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Moscow Kremlin

Moscow KremlinThe beautiful and ancient ensemble of the Moscow's Kremlin stands high on the hill towering over the left bank of Moskva-River. The Kremlin has always been perceived as a symbol of power and mighty of the Russian state, the national idea expressed in stone. Each era in the history of Russia left its significant architectural trace in the Kremlin.
Late in the evening the brightly illuminated Kremlin ensemble presents a fantastic, majestic and sophisticated harmony. The story says that Moscow stands on seven hills. It was there, on Borovitsky Hill, where the first walls of the Kremlin were built long time ago.

In the Middle Ages Moscow was a typical town-fortress. In the past thick Kremlin walls and high towers proved to be among the best engineering structures in the world.
The walls of Kremlin were built by the order of Ivan the 3rd, the Grand Prince of Moscow and All Russia, in 1485-1495, to replace the white-stoned walls built by the order of Prince Dmitry Donskoy. The red-brick walls were erected by Italian masters Anton Fryazin, Mark Fryazin and Pietro Antonio Solario. The towers built by the Italian masters didn't have tent roofs, instead, they were crowned by the overhanging flat roofs with special loop-holes. The towers, which look like the Kremlin ones are found there in Italy, in Ravenna region, while the specific merlons of "Dove tail" shape are typical to the ancient Italian fortresses located in the vicinity of Vinchenza, Milan and Verona.
In the Middle Ages Moscow was a typical town-fortress. In the past thick Kremlin walls and high towers proved to be among the best engineering structures in the world.
The walls of Kremlin, which you may see on the old engraving were built by the order of Ivan the 3rd, the Grand Prince of Moscow and All Russia, in 1485-1495, to replace the white-stoned walls built by the order of Prince Dmitry Donskoy. The red-brick walls were erected by Italian masters Anton Fryazin, Mark Fryazin and Pietro Antonio Solario. The towers built by the Italian masters didn't have tent roofs, instead, they were crowned by the overhanging flat roofs with special loop-holes. The towers, which look like the Kremlin ones are found there in Italy, in Ravenna regionMoscow Kremlin, while the specific merlons of "Dove tail" shape are typical to the ancient Italian fortresses located in the vicinity of Vinchenza, Milan and Verona.



In the 17th century the towers got their tent roofs to become the real architectural masterpieces. Totally, the Kremlin has 20 towers. The one, which stands close to Bolshoy Kamenny Most, is called Vodovzvodnaya (Water-Drawing) Tower. In the year of 1633 a special pumping mechanism was built inside the Tower to draw water from Moskva-River for the Court, which had always been there in the Kremlin, up to the reign of Peter the Great. The next one to the right is Blagoveshchenskaya (Annunciation) Tower. This Tower, as well as some other Towers of the Kremlin, received its name from the church located close to it. The next tower, which stands close to Blagoveshchenskaya, is Tainitskaya (Secret) Tower. A secret path from the fortress and a secret chamber were located there, that was why the Tower was called Secret. Then, there are Pervaya Bezymaynnaya (First Nameless) and Vtoraya Bezymyannaya (Second Nameless) Towers; and Petrovskaya (St. Peter's) Tower, which stands close to the Church of Metropolitan Peter and the angular Beklemishevskaya Tower. The last one got its name from the estate of landlords Beklemishevs, the estate was located right in front of the Kremlin wall, across the Moskva-River.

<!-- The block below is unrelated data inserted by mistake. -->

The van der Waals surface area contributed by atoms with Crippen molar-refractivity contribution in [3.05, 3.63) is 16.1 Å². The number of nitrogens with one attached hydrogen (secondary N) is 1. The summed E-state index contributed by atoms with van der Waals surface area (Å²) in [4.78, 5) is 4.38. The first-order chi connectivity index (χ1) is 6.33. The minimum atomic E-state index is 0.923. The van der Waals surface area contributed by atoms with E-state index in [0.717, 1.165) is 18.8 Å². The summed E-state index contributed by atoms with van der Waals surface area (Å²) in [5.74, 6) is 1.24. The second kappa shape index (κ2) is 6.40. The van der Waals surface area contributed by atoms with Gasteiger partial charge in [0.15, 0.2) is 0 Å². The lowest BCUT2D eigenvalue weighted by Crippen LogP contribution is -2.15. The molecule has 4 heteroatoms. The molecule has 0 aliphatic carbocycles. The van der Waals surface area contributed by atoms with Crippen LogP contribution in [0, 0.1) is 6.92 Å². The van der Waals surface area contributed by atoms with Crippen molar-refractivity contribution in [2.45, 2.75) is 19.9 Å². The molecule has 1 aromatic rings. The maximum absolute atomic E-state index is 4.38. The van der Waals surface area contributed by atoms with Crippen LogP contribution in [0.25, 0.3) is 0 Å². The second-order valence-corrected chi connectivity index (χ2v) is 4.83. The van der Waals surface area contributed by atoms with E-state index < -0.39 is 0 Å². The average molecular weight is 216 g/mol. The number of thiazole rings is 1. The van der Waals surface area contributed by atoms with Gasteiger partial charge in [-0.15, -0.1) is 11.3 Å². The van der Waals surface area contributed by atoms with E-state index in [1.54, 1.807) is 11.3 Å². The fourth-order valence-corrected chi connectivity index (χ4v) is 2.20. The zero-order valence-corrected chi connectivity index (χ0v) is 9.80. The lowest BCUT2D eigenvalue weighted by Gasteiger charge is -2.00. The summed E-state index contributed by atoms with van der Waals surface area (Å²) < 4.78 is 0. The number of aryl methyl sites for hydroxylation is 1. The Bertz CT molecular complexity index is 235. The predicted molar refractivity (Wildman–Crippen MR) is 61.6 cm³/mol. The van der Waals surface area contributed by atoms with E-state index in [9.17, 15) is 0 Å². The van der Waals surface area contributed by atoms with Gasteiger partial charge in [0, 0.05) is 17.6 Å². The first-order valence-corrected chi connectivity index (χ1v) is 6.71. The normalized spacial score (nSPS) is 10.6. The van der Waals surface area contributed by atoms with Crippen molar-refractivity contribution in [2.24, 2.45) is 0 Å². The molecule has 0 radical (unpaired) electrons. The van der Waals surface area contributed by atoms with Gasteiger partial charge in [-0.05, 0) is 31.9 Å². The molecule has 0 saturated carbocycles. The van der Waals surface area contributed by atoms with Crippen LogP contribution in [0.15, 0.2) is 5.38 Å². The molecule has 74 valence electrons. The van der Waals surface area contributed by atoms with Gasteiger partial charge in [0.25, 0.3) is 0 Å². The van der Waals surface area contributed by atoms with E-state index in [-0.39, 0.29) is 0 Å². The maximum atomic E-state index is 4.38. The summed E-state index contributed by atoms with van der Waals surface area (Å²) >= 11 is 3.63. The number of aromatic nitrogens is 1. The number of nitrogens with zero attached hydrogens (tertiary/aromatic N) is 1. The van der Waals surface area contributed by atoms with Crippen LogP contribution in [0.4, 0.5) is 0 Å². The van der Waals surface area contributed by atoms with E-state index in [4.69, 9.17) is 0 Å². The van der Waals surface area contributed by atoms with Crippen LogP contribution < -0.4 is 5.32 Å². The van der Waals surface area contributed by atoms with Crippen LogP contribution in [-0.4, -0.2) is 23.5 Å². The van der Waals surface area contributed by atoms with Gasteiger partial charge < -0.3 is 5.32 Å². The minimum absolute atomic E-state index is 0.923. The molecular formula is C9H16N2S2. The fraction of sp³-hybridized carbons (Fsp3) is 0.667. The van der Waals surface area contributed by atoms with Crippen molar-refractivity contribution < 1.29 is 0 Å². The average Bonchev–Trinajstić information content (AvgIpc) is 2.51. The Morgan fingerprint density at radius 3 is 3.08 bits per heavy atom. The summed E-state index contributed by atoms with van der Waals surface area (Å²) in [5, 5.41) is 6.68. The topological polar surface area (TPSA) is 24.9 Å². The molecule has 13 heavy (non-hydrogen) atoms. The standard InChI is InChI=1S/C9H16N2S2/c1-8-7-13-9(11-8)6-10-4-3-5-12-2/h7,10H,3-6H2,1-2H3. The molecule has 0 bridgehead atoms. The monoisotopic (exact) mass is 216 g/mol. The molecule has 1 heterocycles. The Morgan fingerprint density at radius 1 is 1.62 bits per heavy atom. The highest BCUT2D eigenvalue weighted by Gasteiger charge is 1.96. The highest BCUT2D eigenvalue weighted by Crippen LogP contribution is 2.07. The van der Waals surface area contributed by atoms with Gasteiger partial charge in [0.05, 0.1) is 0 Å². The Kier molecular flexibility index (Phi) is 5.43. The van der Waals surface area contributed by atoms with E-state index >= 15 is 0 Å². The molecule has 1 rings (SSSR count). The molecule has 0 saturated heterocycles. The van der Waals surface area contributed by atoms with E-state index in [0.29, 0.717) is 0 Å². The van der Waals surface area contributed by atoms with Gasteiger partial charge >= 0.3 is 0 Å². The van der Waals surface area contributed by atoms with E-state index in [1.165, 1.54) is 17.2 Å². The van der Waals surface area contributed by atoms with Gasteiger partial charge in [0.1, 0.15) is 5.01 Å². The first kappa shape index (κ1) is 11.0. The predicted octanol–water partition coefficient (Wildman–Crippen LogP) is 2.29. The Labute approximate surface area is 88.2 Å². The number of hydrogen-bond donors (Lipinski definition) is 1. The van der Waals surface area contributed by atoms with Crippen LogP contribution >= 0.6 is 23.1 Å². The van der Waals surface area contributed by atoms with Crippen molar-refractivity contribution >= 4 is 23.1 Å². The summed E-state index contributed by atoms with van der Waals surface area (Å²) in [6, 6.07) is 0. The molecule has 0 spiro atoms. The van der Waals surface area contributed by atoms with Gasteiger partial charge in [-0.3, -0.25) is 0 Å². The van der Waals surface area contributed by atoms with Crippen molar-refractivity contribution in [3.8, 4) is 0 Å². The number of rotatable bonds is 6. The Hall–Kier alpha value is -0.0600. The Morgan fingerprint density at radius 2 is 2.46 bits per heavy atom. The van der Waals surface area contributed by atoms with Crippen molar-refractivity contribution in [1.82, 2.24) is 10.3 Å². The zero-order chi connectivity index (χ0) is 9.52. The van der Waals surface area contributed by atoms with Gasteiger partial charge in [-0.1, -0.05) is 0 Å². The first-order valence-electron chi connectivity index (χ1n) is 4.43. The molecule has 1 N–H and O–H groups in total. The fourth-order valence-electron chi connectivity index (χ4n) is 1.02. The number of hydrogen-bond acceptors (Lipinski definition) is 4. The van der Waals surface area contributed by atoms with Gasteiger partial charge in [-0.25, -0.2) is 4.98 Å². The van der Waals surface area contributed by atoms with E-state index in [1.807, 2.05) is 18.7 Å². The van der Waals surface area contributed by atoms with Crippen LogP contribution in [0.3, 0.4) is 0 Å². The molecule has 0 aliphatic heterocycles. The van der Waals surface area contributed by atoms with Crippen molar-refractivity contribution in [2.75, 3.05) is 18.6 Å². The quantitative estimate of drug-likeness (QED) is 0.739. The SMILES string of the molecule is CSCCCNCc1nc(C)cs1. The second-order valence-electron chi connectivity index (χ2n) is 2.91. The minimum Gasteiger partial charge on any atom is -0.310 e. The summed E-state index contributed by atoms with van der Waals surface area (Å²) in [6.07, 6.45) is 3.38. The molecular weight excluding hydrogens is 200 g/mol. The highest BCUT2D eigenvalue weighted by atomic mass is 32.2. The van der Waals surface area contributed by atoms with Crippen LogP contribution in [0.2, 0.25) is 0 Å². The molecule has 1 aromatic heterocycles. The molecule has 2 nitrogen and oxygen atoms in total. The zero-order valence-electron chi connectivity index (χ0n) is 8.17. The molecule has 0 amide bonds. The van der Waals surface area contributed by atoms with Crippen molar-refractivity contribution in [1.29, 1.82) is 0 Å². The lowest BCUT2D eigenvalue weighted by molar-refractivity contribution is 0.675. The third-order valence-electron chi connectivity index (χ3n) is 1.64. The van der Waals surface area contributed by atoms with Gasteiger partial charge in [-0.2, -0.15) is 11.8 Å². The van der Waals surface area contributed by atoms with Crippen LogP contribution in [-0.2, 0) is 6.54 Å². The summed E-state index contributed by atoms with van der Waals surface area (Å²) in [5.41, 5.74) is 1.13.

From Beklemishevskaya Tower the Kremlin wall sharply turns to the north and climbs up the Vasilyevsky Hill to the Red Square. This section of the wall has three main Towers, as follows: Konstantino-Yeleninskaya (named after St. Constantine and St. Helen) Tower, Nabatnaya (Alarm-Bell) Tower and Tsarskaya (Tsar's) Tower. The legend says that Tsar Ivan the Terrible liked to stand on Nabatnaya Tower watching what was going on down there in the Red Square.
The section of the wall, which faces the Red Square, starts from Spasskaya (Saviour) Tower. The Tower gates, the main gates of the Kremlin, have always been treated with special honour. The icon of the Saviour is placed on the Tower wall, that's why it received the name Spasskaya or Saviour in EnglishMoscow Kremlin. The Tower was built in 1491 by Italian architect Pietro Antonio Solari. In the past everybody passing through the gates of Spasskaya Tower had to take off their hats. That was the only Tower of the Kremlin which received such a privilege. The Tower clock with the bell-sound stroke for the first time in 1625. By the middle of the 19th century the old mechanism went wrong and was replaced by a new one.
The musical shaft of the tower clock played the melody of "God save the Tsar...". After the October upraise the mechanism, damaged during the shelling of the Kremlin, was replaced for the third time to play "International". However, the revolutionary melody, somehow, affected the clock mechanism, which started to play a nice melody that had nothing in common with "International". At present the same melody is still played by the Tower clock. A new project is being currently developed, the experts will soon make the clock mechanism play the hymn of the Russian Federation. The weight of clock mechanism is about 250 tons. The diameter of each of four clock-faces equals to 6.12 m.



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